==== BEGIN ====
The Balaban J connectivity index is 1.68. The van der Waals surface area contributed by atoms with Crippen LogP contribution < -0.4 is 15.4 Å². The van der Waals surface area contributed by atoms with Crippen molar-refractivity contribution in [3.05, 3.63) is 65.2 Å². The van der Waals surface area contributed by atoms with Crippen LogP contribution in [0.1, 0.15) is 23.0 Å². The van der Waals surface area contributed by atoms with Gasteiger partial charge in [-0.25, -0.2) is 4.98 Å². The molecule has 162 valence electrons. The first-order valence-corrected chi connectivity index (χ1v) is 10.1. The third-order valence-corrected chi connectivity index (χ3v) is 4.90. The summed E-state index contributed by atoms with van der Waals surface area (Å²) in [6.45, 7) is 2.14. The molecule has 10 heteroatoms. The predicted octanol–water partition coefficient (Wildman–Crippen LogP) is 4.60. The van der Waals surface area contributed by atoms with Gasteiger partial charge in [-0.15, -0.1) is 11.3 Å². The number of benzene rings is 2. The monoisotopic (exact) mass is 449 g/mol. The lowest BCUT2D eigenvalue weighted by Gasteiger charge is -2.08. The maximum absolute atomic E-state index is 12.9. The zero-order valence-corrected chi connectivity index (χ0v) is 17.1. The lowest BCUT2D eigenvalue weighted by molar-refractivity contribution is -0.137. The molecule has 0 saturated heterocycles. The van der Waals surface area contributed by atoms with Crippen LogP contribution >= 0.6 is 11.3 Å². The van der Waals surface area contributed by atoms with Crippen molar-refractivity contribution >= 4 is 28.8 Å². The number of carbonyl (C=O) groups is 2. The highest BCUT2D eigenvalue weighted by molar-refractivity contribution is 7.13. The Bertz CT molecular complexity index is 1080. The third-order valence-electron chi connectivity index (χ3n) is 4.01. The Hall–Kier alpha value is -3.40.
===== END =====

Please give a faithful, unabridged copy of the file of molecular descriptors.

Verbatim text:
The Balaban J connectivity index is 1.68. The van der Waals surface area contributed by atoms with Crippen LogP contribution < -0.4 is 15.4 Å². The van der Waals surface area contributed by atoms with Crippen molar-refractivity contribution in [3.05, 3.63) is 65.2 Å². The van der Waals surface area contributed by atoms with Crippen LogP contribution in [0.1, 0.15) is 23.0 Å². The van der Waals surface area contributed by atoms with Gasteiger partial charge in [-0.25, -0.2) is 4.98 Å². The molecule has 162 valence electrons. The first-order valence-corrected chi connectivity index (χ1v) is 10.1. The third-order valence-corrected chi connectivity index (χ3v) is 4.90. The summed E-state index contributed by atoms with van der Waals surface area (Å²) in [6.45, 7) is 2.14. The molecule has 10 heteroatoms. The predicted octanol–water partition coefficient (Wildman–Crippen LogP) is 4.60. The van der Waals surface area contributed by atoms with Gasteiger partial charge in [-0.15, -0.1) is 11.3 Å². The number of benzene rings is 2. The monoisotopic (exact) mass is 449 g/mol. The lowest BCUT2D eigenvalue weighted by Gasteiger charge is -2.08. The maximum absolute atomic E-state index is 12.9. The zero-order valence-corrected chi connectivity index (χ0v) is 17.1. The lowest BCUT2D eigenvalue weighted by molar-refractivity contribution is -0.137. The molecule has 0 saturated heterocycles. The van der Waals surface area contributed by atoms with Crippen LogP contribution >= 0.6 is 11.3 Å². The van der Waals surface area contributed by atoms with Crippen molar-refractivity contribution >= 4 is 28.8 Å². The number of carbonyl (C=O) groups is 2. The highest BCUT2D eigenvalue weighted by molar-refractivity contribution is 7.13. The Bertz CT molecular complexity index is 1080. The third-order valence-electron chi connectivity index (χ3n) is 4.01. The Hall–Kier alpha value is -3.40.